Lately I’ve noticed a lot of people saying things like, “I’m spiritual, not religious,” and, “I don’t have a religion, I have a relationship.” As I hear Lance talk about his faith and his views, I wonder what he makes of all this. “I consider myself a very religious person. I need religion, I need structures and routines to help me be the person I think God is calling me to be.” This is not exactly the answer I was expecting, so he explains, “Religion is what binds me to other people, it is a system and a structure that helps me transmit my values through time.” As one who loves religion(s), this is music to my ears. I understand why so many people speak of religion disdainfully, but I still believe there is something of awe and wonderment in religion that we can at least appreciate, and it worries me to see religion so easily dismissed. “Christianity is a religion – there are agreed-upon systems of belief. And I understand the sentiment behind ‘I have a relationship, not a religion,’ it just doesn’t speak to me. I’m profoundly religious. Religion is a word that means ‘to bind together,’ and that’s what I need – a system and a structure to help me bind myself to God and to others.”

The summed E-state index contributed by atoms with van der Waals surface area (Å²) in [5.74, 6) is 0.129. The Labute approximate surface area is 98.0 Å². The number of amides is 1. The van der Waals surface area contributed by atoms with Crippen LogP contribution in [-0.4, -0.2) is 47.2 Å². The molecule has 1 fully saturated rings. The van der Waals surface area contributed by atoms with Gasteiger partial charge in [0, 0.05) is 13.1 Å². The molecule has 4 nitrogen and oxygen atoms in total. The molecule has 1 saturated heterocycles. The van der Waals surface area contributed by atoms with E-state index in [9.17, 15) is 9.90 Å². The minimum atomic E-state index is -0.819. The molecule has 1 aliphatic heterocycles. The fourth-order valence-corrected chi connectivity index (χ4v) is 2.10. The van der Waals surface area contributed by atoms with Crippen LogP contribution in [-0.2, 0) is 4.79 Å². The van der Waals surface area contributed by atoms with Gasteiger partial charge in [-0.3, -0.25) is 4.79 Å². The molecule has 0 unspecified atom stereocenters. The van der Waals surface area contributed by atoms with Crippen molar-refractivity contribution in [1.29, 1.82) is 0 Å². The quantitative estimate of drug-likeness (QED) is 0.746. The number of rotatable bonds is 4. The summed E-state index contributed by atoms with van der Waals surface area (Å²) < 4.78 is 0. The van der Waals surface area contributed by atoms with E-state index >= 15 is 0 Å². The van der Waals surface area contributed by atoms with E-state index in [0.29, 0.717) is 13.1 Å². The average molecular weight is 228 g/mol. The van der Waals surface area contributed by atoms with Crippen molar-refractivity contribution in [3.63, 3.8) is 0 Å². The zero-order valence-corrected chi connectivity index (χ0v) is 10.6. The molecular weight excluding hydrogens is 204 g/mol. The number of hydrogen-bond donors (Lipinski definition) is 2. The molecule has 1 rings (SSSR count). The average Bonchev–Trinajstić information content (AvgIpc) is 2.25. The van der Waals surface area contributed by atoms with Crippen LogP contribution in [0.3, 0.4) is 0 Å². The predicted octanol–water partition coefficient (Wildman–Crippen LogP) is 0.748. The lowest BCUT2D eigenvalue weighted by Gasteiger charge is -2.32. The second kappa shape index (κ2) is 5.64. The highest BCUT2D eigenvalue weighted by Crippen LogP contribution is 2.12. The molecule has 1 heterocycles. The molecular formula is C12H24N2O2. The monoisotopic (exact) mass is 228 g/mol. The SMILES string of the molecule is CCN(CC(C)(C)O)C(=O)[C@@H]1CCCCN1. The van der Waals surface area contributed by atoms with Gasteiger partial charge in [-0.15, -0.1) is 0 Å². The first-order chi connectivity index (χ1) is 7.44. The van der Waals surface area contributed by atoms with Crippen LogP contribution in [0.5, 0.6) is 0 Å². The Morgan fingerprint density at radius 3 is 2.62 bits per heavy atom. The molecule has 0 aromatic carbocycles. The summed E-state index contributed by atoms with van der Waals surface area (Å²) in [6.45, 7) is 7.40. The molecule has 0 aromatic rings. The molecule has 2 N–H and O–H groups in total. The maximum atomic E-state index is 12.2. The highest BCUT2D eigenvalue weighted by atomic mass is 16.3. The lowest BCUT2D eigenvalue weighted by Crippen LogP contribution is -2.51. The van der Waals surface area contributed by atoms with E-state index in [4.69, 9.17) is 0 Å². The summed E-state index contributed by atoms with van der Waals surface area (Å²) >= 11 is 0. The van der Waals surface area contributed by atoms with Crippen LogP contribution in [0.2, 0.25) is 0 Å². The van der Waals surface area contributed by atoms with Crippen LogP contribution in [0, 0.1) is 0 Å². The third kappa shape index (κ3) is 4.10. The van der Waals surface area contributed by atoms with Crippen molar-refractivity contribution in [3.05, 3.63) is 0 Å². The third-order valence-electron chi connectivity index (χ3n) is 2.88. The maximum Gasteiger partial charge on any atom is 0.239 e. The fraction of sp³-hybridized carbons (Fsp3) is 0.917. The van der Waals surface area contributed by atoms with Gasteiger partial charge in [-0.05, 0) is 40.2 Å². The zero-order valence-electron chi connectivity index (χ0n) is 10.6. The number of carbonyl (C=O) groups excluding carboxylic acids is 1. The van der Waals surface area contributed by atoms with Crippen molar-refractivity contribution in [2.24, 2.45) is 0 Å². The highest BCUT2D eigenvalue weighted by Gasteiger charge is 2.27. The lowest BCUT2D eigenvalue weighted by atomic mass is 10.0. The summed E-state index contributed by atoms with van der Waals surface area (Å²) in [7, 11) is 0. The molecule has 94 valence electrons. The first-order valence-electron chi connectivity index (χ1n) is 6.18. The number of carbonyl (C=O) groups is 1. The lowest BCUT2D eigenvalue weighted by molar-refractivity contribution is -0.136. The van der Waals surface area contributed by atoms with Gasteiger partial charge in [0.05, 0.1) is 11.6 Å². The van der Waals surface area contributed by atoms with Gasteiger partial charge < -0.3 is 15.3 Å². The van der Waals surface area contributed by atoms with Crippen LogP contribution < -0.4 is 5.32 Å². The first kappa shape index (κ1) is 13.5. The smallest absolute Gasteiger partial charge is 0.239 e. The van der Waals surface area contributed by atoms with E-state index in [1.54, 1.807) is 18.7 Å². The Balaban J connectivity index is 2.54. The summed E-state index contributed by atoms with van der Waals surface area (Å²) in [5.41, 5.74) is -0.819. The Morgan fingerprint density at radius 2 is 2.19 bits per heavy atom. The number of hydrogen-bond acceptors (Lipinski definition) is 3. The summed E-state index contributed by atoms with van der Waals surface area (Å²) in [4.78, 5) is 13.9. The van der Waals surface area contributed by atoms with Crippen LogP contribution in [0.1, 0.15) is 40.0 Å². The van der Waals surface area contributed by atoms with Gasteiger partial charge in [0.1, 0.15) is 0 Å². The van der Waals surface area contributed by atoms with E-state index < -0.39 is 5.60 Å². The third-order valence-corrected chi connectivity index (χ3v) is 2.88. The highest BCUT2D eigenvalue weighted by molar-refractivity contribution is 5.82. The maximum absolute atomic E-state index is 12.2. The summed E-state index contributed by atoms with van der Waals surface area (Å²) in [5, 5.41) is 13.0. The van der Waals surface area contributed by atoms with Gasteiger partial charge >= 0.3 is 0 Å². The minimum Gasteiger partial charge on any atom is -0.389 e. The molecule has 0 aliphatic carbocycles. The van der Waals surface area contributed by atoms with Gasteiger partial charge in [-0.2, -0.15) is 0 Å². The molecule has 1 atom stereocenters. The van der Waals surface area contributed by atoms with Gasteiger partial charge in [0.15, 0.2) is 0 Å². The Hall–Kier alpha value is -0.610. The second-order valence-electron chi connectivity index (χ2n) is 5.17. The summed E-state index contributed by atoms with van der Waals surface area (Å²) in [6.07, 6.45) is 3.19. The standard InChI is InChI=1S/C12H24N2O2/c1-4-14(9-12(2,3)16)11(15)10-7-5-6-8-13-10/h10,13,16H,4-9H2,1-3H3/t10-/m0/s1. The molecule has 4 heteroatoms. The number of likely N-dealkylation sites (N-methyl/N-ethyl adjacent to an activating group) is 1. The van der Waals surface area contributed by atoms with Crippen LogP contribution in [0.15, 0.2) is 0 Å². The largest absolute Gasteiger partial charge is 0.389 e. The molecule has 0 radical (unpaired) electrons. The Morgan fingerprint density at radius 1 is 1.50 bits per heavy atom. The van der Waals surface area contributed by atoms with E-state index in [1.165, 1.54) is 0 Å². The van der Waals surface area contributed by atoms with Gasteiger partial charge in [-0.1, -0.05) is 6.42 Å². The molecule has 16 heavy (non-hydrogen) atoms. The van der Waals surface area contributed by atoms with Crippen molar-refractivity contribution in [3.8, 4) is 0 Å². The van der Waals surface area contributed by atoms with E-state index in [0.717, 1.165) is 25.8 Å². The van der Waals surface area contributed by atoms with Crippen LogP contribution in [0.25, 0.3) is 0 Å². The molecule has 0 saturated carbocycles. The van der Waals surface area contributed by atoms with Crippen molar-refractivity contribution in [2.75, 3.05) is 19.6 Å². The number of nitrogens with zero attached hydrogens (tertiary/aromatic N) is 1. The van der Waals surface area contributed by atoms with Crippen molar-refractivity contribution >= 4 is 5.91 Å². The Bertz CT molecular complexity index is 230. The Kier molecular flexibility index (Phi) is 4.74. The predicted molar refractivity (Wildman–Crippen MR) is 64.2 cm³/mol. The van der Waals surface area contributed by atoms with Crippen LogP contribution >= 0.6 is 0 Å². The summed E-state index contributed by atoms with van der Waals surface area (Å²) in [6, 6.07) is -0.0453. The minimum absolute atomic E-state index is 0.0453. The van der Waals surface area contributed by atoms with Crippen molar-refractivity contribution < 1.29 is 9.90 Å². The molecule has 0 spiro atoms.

As I’ve been talking to people of faith in the past few weeks, one of my favorite things to ask is how they experience God. Because Lance has talked about “the mystery,” I’m surprised yet again by his answer. He talks about social work, about church members sacking groceries for inner city families. I tell Lance that his examples of “God experiences” sound very human and very natural. “Sacking groceries is as supernatural to me as some sort of feeling that happens during a church service. I feel those moments just as much in a wonderful service as I do in the humdrum, day-to-day. God can be experienced anywhere if we just have the patience to slow down.”
An hour later I feel like maybe I’ve unlocked a few more clues, I’m getting closer to figuring out this mystery. But every question seems to give birth to three more questions, and Lance is perfectly comfortable with questions; he actually seems to thrive in them. “I don’t know what it is, and I’m okay with that. God is not some scientific formula to be figured out. God is to me something bigger. I have no problem with questions, doubt is not the enemy of faith.” “Whoa! Can you tell me more about that,” I ask. He replies, “you can’t have any answers unless you have questions, and part of the fun is trying to figure it out. I mean, Neil deGrasse Tyson has made me love God more because he has good questions. And I realize that faith is not science. Science is true whether I believe it or not, faith is not the same way. Faith is bigger than that.” And so, the mystery remains.